Coding for the Future

 In Software Development

On the weekend of June 26-28, @SolTechAtlanta and @TheIronYard partnered for their fourth Hackathon together. Six teams, totaling over forty student developers, endeavored to deliver a functioning piece of software in less than forty-eight hours; starting with nothing more than an idea and a fresh pot of coffee. SOLTECH volunteers supplied the app ideas and technology mentoring, while the Iron Yard crew supplied the coding skills and competitive drive to deliver the best possible solutions.

 

And they’re off…

After a little dinner and socializing, it was time for the hackers to get their assignments. The SOLTECH crew officially opened the event with an introduction to the three application concepts that teams would be tasked with tackling (Angry Magical Man Hours, Comic Book Maker and Map Route Provider). The students were divided into six teams, comprised of a mixture of back end, front end and mobile skill sets. Each application concept was assigned to two teams, a brief Q&A was had, and then it was time for each team to head to their work areas and get to it.

The Iron Yard staff and Hackathon volunteers were on hand throughout to assist with requirements definition, project planning and technical guidance (and more coffee).  Along the way, there were challenges and obstacles, but the hackers persevered.  Ultimately, all six teams produced working applications that adhered to the concept requirements and had a blast doing it.

Providing Real World Experience

Hackathon_2One of the fun moments for me, as a mentor to the Hackaton, was helping a team who was working on the “route provider” app.  This team had chosen to use a JavaScript framework called Leaflet to aid with route determination and mapping, but had never used it before.  Neither had I.  While the rest of the team prepared the final presentation, their front-end teammate and I focused our effort on getting the map working.  We were fighting the clock to get it to work.

Ultimately, that experience turned out to characterize many others that weekend.  Students came up against technical challenges they had never faced before, but instead of allowing the challenges to derail their efforts, they figured out what was needed, and pushed through.  That is such a valuable skill to learn as there are always new technologies that you don’t know and  a deadline that has to be met.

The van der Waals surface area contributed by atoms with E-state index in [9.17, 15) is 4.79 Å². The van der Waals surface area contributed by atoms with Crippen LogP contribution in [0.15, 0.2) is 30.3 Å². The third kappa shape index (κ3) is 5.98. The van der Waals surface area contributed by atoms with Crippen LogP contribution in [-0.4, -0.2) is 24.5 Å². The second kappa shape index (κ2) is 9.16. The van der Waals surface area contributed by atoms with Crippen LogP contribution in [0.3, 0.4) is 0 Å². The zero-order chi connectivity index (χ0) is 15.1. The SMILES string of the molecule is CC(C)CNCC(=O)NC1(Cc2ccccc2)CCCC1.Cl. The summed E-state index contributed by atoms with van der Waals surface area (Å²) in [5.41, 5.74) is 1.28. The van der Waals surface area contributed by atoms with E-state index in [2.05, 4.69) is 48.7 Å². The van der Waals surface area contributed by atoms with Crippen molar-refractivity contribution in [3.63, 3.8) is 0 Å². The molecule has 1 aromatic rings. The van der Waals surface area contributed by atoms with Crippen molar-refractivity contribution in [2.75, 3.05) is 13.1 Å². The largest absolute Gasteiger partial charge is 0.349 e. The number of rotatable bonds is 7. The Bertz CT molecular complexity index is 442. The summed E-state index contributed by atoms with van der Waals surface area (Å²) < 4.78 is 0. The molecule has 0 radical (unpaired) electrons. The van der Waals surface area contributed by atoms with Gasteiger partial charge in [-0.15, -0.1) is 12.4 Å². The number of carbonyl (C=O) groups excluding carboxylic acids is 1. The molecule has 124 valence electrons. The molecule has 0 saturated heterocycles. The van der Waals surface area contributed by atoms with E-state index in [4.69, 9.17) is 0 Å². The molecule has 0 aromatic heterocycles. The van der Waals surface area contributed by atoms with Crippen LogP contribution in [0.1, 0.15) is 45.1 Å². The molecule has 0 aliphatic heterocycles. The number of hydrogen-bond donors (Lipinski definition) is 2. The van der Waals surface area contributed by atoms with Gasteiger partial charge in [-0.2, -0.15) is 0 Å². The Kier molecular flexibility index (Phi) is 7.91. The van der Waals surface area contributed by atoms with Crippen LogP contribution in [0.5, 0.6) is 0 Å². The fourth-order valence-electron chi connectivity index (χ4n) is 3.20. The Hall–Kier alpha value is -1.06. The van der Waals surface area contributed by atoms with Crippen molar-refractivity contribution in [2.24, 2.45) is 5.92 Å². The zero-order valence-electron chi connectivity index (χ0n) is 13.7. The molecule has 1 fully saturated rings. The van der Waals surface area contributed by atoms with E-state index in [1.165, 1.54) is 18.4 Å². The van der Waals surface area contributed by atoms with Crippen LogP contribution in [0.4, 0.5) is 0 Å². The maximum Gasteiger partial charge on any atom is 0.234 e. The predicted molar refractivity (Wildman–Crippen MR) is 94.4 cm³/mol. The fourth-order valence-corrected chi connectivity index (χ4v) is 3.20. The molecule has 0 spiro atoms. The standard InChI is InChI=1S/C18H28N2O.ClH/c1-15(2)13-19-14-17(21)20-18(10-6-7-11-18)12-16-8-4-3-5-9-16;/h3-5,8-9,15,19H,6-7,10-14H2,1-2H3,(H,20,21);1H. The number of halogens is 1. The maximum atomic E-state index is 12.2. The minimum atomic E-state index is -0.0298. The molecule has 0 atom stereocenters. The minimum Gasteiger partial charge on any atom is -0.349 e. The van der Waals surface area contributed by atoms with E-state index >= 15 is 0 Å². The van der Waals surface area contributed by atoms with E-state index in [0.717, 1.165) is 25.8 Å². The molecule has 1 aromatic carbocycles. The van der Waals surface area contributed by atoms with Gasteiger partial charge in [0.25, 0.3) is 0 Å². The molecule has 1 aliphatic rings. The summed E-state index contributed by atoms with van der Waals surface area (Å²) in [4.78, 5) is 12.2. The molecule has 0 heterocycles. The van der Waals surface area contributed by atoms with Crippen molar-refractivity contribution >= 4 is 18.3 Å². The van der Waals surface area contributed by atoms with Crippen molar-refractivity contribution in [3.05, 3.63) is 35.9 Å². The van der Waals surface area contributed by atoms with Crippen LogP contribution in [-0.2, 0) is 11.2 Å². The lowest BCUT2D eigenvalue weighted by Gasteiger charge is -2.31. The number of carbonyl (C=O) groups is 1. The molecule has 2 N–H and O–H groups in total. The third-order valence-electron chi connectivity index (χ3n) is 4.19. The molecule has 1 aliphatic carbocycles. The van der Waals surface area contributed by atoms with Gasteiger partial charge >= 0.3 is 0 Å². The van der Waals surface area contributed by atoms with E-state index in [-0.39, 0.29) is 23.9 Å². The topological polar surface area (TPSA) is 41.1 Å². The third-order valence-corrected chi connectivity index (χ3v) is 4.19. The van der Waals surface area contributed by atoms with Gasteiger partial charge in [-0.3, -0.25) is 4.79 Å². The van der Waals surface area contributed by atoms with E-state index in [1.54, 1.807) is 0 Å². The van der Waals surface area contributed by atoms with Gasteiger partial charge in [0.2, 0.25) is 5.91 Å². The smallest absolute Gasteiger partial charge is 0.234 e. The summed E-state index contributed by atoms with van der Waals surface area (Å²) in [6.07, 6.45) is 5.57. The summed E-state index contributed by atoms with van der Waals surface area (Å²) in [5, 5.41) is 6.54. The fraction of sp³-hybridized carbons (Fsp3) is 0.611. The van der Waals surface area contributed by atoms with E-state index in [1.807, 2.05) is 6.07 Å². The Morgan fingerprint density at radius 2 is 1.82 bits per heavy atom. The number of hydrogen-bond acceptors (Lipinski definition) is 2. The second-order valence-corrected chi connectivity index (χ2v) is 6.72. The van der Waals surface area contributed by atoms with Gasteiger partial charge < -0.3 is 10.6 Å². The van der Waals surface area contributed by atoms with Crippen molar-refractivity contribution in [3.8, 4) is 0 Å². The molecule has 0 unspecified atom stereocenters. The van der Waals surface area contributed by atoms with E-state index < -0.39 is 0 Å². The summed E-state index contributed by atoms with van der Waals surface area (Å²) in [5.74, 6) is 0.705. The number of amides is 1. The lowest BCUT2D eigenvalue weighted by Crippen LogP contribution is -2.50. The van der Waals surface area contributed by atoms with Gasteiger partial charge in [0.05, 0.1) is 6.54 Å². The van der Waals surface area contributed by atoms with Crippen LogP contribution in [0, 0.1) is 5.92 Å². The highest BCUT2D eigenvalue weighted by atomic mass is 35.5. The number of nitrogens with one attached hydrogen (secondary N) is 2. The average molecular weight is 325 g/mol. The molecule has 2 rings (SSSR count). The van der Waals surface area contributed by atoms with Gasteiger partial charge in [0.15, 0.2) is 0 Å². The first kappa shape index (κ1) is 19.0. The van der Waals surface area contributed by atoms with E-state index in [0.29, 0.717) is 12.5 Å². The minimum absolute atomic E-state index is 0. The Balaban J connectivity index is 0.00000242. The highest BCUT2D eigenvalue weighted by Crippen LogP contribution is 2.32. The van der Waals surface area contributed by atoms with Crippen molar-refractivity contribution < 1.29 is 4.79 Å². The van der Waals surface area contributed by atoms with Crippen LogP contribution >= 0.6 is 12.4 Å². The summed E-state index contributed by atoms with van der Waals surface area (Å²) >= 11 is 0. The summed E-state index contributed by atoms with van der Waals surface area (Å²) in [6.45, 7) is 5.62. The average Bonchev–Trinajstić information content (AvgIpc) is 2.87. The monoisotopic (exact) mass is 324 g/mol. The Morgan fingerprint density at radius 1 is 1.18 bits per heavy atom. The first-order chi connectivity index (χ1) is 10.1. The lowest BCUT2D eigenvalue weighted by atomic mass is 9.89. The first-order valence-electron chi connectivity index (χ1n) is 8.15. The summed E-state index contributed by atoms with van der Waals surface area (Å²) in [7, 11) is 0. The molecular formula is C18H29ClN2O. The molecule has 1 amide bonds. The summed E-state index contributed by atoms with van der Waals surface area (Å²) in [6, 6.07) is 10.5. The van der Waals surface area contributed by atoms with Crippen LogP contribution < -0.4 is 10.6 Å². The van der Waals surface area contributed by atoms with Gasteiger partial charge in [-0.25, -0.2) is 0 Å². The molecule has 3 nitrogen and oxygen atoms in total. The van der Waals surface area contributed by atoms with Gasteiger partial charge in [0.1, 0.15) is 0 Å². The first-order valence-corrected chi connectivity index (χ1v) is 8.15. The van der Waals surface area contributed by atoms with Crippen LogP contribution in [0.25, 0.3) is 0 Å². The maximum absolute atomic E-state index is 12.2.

Hackathon Results

Hackathon_1Sunday afternoon the teams made their presentations, our judges deliberated and the winner was announced. The Comic Book Maker concept app (requirements shown below), dubbed “Zero Issue” was deemed best-in-show. Despite the challenging Hackathon environment, the team managed to deliver a working and integrated solution with back end, front end and mobile components that met requirements, delivered an informative and entertaining presentation and had a great time doing it!

A big shout out to all the students who volunteered their weekend time to gain hands-on experience and to further their professional growth. Every student demonstrated a tremendous amount of dedication, creativity and true problem solving abilities towards crafting a software application solution in an impressively small amount of time, which is something to be proud of.  The experience will certainly pay off as you continue to grow as engineers.  In my humble opinion, you all did great and produced some killer apps!

Comic Book Maker Requirements

Users should be able to take images (including photos taken on a handset) and combine them with other creative elements, such as word balloons, sound effects, etc. and storyboard them together into a strip. The resulting strips should be able to be manipulated on the Web and potentially shared with friends via social media sites.

From the photos they can add:

  • Capes
  • Masks
  • Weapons ( Light Sabers )
  • Laser Zappers
  • Word Balloons
  • Sound Effects ( uploaded by user)
  • ​Static Sound effects (ZAP, BAMM, BOOM, etc.)

 

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